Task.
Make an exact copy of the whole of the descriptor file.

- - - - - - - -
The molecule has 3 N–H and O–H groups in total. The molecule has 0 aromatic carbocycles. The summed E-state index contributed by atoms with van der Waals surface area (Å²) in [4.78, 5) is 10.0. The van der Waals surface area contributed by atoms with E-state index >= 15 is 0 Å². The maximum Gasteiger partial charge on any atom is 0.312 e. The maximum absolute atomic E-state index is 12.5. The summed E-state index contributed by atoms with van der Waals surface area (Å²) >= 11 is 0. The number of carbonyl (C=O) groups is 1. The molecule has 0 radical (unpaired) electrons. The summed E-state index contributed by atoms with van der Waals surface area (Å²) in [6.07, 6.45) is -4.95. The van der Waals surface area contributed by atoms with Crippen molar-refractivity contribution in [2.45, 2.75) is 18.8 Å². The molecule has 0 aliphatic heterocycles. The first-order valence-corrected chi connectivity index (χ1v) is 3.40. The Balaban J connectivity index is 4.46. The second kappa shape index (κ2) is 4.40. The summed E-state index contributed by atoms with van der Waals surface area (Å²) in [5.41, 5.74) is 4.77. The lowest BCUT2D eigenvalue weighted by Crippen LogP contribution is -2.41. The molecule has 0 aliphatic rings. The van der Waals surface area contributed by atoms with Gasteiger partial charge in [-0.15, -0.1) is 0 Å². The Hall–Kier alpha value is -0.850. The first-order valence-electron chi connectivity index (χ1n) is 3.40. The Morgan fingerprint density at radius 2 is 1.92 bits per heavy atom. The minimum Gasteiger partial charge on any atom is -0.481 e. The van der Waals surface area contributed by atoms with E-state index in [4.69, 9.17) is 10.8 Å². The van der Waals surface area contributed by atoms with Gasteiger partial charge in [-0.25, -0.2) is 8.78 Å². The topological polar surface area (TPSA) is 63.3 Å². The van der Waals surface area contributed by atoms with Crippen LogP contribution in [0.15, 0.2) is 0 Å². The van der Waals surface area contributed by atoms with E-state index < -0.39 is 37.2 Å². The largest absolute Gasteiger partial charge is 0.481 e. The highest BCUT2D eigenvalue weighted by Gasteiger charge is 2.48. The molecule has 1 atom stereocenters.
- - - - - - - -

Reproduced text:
The molecule has 3 N–H and O–H groups in total. The molecule has 0 aromatic carbocycles. The summed E-state index contributed by atoms with van der Waals surface area (Å²) in [4.78, 5) is 10.0. The van der Waals surface area contributed by atoms with E-state index >= 15 is 0 Å². The maximum Gasteiger partial charge on any atom is 0.312 e. The maximum absolute atomic E-state index is 12.5. The summed E-state index contributed by atoms with van der Waals surface area (Å²) >= 11 is 0. The number of carbonyl (C=O) groups is 1. The molecule has 0 radical (unpaired) electrons. The summed E-state index contributed by atoms with van der Waals surface area (Å²) in [6.07, 6.45) is -4.95. The van der Waals surface area contributed by atoms with Crippen molar-refractivity contribution in [2.45, 2.75) is 18.8 Å². The molecule has 0 aliphatic heterocycles. The first-order valence-corrected chi connectivity index (χ1v) is 3.40. The Balaban J connectivity index is 4.46. The second kappa shape index (κ2) is 4.40. The summed E-state index contributed by atoms with van der Waals surface area (Å²) in [5.41, 5.74) is 4.77. The lowest BCUT2D eigenvalue weighted by Crippen LogP contribution is -2.41. The molecule has 0 aliphatic rings. The van der Waals surface area contributed by atoms with Gasteiger partial charge in [-0.15, -0.1) is 0 Å². The Hall–Kier alpha value is -0.850. The first-order valence-electron chi connectivity index (χ1n) is 3.40. The Morgan fingerprint density at radius 2 is 1.92 bits per heavy atom. The minimum Gasteiger partial charge on any atom is -0.481 e. The van der Waals surface area contributed by atoms with E-state index in [4.69, 9.17) is 10.8 Å². The van der Waals surface area contributed by atoms with Gasteiger partial charge in [-0.25, -0.2) is 8.78 Å². The topological polar surface area (TPSA) is 63.3 Å². The van der Waals surface area contributed by atoms with Crippen LogP contribution in [0.15, 0.2) is 0 Å². The van der Waals surface area contributed by atoms with E-state index < -0.39 is 37.2 Å². The largest absolute Gasteiger partial charge is 0.481 e. The highest BCUT2D eigenvalue weighted by Gasteiger charge is 2.48. The molecule has 1 atom stereocenters.